In 2011, shortly after taking office, Fallin joined legislative leaders in initially supporting, then abruptly rejecting, a $54 million grant that would have helped Oklahoma develop its own state-based health insurance exchange. As a result, Oklahomans must use the Obama administration’s online exchange to purchase subsidized private health policies.
In 2012, Fallin rejected another central element of the Affordable Care Act: a proposed expansion of the state’s Medicaid program, called SoonerCare, to include more than 100,000 low-income, working-age adults who don’t qualify for government health insurance under current state law.
The Affordable Care Act of 2010 is widely considered to be President Obama’s signature first-term legislative initiative. It remains highly controversial, though, and Fallin has denounced its key provisions on numerous occasions.
“Every month, we learn a new lesson about why the state of Oklahoma should stay as far away from Obamacare as possible,” the governor said in a recent prepared statement. “The law has cost millions of people their health insurance, is failing to bend the cost curve for medical care, and is constantly in danger of being thrown out by courts for being constitutionally suspect.”
Alex Weintz, Fallin’s communications director, said the governor considered the State Innovation Models grant program to be a worthy exception to her general dislike for the Affordable Care Act’s main components.
“We do not support expanding Medicaid, and we do not support creating a state-run exchange,” Weintz said.
“In terms of other grants, basically we listen to our agencies … If the experts are telling us that we’ve got a good shot at getting some federal support to make an Oklahoma program more robust or to improve it somehow, we’re generally interested in pursuing those grants.”
Weintz said that distinction applied to the State Innovation Models program even though it was authorized by the Affordable Care Act.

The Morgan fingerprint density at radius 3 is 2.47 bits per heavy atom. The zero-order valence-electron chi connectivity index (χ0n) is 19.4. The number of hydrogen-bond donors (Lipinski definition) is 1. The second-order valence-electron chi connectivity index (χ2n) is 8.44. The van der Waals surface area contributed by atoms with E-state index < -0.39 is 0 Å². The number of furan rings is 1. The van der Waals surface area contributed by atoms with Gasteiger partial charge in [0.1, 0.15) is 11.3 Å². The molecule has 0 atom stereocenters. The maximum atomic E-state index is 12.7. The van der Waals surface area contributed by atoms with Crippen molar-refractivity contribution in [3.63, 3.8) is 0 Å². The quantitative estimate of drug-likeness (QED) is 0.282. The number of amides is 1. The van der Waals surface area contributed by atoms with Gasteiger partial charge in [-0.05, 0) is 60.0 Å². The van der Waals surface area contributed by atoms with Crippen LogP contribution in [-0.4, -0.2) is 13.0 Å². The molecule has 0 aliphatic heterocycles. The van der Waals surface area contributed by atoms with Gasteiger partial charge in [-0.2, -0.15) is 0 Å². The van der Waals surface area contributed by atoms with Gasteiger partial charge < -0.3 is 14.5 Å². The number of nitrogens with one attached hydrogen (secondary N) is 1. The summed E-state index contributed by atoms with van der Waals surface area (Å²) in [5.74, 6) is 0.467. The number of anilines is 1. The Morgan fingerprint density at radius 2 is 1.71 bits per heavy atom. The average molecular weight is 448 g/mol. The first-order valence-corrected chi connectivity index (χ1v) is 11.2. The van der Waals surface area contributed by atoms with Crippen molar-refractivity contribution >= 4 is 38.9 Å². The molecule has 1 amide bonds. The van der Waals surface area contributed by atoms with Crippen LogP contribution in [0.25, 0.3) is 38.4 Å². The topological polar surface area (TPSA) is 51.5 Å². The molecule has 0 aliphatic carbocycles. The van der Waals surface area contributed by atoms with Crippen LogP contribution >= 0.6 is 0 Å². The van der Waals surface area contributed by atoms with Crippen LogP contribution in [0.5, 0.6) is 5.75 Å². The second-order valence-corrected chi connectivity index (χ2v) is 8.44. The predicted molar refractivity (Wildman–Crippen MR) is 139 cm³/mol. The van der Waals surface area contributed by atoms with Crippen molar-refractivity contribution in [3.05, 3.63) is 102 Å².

“I wouldn’t label this an Obamacare grant,” he said. “I think that classification is confusing to people and, in a sense, inaccurate.”
Weintz noted that the state passed up another Affordable Care Act funding opportunity, called the Health Insurance Exchange Establishment Grants, because the governor considered it to be an extension of the law’s central provisions.
The state did attempt to participate in another Affordable Care Act program, called Health Care Innovation Awards. The Health Department was one of several partners in a grant application submitted by the MyHealth Access Network, a Tulsa-based coalition. The application was not among those accepted by the Obama administration.
Oklahoma Watch reported inaccurately in July that the governor had decided not to participate in the second round of the State Innovations Models program.
The erroneous report was the result of several miscommunications between the governor’s office and Oklahoma Watch, involving a series of telephone interviews, emails and prepared statements.
“I think what was happening was that we were all calling around…” Weintz said. “There are several grants with similar names. … People in your office and people in our office were using imprecise terminology, and didn’t realize which grants that we were talking about.”
During interviews for the story, posted July 31, neither Fallin’s office nor the state Health Department disclosed that the state was applying for the second round of State Innovation Models. In one interview, Oklahoma Watch inquired specifically about a $700 million grant program with a July 21 application deadline.
It was not until Aug. 15, after Oklahoma Watch obtained a copy of the governor’s grant application from a confidential source and verified its authenticity, that it became clear the state had applied for the grant.